What Do All Female Entrepreneurs Have In Common?

Photographed by Nina Westervelt.
2014 was a tough year for women in the tech industry — or any industry, for that matter. First, there was the unsurprising report about Google’s diversity problem. Then, the sordid (but oh-so-compelling) tale of gender shaming and sexual harassment alleged in a lawsuit by Tinder co-founder Whitney Wolfe, who was reportedly told by her co-founders that mentioning a “girl” was one of the founders would “make the company look like it was an accident.” Even HBO’s wonderful show Silicon Valley tended to make women seem more like props than actual thinking people who represent more than half of the population.

Can we reverse this slump in 2015? How about a reminder that women entrepreneurs are distinguishing themselves as smart and successful business leaders? Because, if there is one thing female entrepreneurs have in common, it’s that they persist even in the face of gender prejudice.

Women-Led Business Is Booming
Another thing female entrepreneurs have in common: They are part of a thriving trend. Women are starting businesses at a more rapid rate than anyone else, according to a study called Growing Under the Radar: An Exploration of the Achievements of Million-Dollar Women-Owned Firms, commissioned and released last year by American Express OPEN. The research, which looked at more than 12,000 companies, found that between 2002 and 2012, the number of all women-owned firms grew by 28.6%, compared to the 24.4% increase in all U.S. businesses. More significantly, the number of $10-million-plus firms owned by women grew by 56.6%, compared to a 38.4% increase of all $10-million-plus businesses.

Female entrepreneurs have also received a lot of attention for their ability to generate profits in the tech industry. Data from a group called Women 2.0, a media company that promotes women in the tech industry, found that women-led technology ventures bring in 12% higher revenue than male-owned tech companies. Women-led companies are also more capital-efficient and achieve a 35% higher ROI.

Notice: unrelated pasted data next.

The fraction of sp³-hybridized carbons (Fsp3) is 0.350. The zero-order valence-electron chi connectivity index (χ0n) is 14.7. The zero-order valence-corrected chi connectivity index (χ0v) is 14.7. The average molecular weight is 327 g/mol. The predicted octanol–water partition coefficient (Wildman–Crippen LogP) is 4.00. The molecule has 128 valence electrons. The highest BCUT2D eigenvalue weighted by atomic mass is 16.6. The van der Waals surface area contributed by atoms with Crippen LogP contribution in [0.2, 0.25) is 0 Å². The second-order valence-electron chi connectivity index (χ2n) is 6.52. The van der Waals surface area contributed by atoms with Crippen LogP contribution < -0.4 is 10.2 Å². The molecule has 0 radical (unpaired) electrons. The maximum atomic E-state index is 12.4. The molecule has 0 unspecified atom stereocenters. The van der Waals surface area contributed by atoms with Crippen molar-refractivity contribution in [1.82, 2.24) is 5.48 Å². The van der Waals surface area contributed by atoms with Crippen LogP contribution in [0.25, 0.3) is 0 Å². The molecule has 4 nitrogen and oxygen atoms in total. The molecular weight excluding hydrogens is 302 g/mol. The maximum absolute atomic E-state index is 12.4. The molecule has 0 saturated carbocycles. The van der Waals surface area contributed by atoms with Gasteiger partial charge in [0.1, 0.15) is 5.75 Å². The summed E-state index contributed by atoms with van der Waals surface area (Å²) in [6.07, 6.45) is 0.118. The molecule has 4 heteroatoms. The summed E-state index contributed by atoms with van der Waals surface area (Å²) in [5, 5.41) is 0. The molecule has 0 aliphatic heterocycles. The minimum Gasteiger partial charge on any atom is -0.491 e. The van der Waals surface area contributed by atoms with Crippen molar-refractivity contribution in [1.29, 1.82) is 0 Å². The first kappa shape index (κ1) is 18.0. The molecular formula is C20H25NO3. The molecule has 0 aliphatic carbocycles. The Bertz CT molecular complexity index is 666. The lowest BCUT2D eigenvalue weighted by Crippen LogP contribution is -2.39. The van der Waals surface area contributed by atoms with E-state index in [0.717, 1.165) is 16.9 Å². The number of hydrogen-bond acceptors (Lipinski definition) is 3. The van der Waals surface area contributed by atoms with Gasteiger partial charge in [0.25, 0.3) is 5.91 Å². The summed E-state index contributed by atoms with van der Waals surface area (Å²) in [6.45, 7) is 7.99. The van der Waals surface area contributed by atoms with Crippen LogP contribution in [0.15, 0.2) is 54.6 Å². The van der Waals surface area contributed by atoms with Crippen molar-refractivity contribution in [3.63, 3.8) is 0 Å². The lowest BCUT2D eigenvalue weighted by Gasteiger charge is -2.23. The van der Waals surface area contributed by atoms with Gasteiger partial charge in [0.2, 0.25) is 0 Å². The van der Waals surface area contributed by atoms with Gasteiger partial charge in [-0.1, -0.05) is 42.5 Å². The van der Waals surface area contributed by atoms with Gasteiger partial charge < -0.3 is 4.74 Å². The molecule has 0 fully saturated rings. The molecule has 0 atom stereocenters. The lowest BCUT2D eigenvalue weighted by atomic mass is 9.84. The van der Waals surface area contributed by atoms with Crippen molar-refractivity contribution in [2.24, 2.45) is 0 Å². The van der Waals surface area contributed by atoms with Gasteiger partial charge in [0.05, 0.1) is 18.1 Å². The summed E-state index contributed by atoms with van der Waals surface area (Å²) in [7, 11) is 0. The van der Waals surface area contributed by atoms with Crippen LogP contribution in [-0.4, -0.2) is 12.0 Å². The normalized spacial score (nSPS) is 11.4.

Women Are Supportive And Often Supported
Aside from generating profits, female business owners tend to be more protective of their companies. (Please, withhold the "mama grizzly" jokes.) According to The Anatomy of an Entrepreneur: Are Successful Women Entrepreneurs Different From Men?, published by Kauffman in 2010, 59% percent of women were concerned about the challenges of protecting intellectual capital, compared to 39% of men.

Additionally, despite reports to the contrary, women who found businesses do have co-founders and mentors cheering them on. The same Kauffman report found that 56% of women said a co-founder encouraged them to become a partner and start a company. Thirty-one percent of men said the same. This is in line with the findings of the researchers behind the Amex OPEN report, who said that women do get a lot of support from peers.

Women: They're Just Like Us
In the end, however, the thing that women entrepreneurs have in common is that they are pretty similar to men who are entrepreneurs. From the Kauffman report: “…Successful men and women entrepreneurs share similar motivations, see the reasons for their success in largely the same way, secure funding from the same types of sources, and face many of the same challenges. These similarities suggest that, under the same conditions, both men and women can be successful entrepreneurs.”

Are you an aspiring entrepreneur? See how GA is leveling the playing field so you can pursue the work you love. Explore General Assembly’s Opportunity Fund.

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was originally published on General Assembly

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